Flu Epidemic Closes Two East Texas Schools

Everyone in East Texas knows someone who has been sick recently, students and co-workers alike. And we were curious to know why. Thursday, as KLTV was interviewing Med Team doctor Ed Dominguez about this, we received calls from two East Texas schools, saying they are canceling classes because of it. KLTV 7's Tracy Watler brings us the latest on this flu epidemic that's sweeping through East Texas.

Student at St. Gregory's Catholic School in Tyler color away, working hard on the latest school project, but Friday, it'll be a different story. That's because classes have been canceled for half the day and Monday.

"We have over 40 students out today. That number has been increasing every day. That is over 10 percent of our population and whenever our numbers get that high we have to ask ourselves how are we going to break this cycle? says Patty Britain, Assistant Principal of St. Gregory's Catholic School.

The cycle she's talking about is influenza, and doctors say they're seeing a lot of it.  It's certainly skyrocketed in Brownsboro, where every day this week, more than 500 out of 2700 students have missed school, home sick with the flu. They too have canceled school for Friday, hoping a three day weekend will stop the disease.

"We've got too many out to teach really effectively, a lot of stuff when they get back has to get repeated when they back or they're behind," says Superintendent Elton Caldwell.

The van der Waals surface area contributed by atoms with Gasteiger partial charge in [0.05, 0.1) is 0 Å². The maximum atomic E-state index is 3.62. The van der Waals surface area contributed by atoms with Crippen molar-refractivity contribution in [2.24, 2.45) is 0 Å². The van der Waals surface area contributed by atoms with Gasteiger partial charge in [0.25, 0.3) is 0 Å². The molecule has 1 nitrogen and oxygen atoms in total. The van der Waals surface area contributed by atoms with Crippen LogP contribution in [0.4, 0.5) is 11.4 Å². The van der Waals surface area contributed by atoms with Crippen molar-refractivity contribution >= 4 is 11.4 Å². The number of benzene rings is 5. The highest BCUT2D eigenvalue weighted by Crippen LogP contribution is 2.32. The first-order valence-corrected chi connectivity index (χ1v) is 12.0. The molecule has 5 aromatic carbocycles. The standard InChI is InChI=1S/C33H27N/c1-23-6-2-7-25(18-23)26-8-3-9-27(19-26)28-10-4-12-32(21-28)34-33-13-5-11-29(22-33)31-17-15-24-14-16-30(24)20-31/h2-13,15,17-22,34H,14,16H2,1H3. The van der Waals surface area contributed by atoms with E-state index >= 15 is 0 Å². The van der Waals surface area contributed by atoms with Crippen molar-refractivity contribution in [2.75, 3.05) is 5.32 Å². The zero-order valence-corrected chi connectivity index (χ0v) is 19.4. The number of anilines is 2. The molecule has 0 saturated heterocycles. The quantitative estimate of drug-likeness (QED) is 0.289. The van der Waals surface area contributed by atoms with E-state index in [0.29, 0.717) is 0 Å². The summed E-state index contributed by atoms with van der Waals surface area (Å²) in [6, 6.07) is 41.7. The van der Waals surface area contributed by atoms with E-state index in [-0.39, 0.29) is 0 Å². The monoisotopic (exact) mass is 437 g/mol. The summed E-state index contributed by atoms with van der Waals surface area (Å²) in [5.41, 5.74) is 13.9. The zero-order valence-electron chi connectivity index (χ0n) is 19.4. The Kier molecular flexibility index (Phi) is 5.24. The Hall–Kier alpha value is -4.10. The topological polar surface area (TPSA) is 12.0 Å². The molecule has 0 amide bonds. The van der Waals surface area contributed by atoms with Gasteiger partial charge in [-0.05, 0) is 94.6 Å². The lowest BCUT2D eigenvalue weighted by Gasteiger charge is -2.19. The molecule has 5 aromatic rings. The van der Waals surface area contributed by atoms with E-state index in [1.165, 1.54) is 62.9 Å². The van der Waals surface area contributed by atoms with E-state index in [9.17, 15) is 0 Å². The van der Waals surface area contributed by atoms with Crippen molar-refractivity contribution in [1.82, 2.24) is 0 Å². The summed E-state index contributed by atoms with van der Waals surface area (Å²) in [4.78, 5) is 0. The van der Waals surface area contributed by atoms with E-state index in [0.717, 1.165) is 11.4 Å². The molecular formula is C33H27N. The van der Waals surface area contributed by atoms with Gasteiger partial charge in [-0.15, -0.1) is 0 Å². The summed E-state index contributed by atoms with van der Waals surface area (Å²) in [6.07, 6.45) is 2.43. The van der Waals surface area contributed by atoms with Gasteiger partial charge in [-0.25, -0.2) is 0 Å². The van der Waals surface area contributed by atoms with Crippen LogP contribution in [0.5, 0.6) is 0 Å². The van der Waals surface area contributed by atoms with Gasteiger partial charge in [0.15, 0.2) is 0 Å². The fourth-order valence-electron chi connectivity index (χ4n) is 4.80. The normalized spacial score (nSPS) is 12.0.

Even Med Team Doctor Ed Dominguez has three of his four kids out of school.

"My children have had to stay home during the week because of the same thing, and we're seeing that throughout the schools, and ideally that really is the most responsible thing to do," he says.

Staying home, that's the first step in prevention.  Other tips include getting a second vaccination, taking drugs like TamiFlu, limiting contact with those who are sick, and of course washing your hands often.

"Everybody is getting sick now because number one the vaccine we gave people early on in September and October is starting to wear off."

And he adds, it'll continue for the next three to four weeks, but he says there's no doubt, we reached the peak this week, and it's all down hill from here.

Dr. Ed says we see flu epidemics like this one, about every three to four years.  Flu season ends in March.

Tracy Watler, Reporting tracy@kltv.com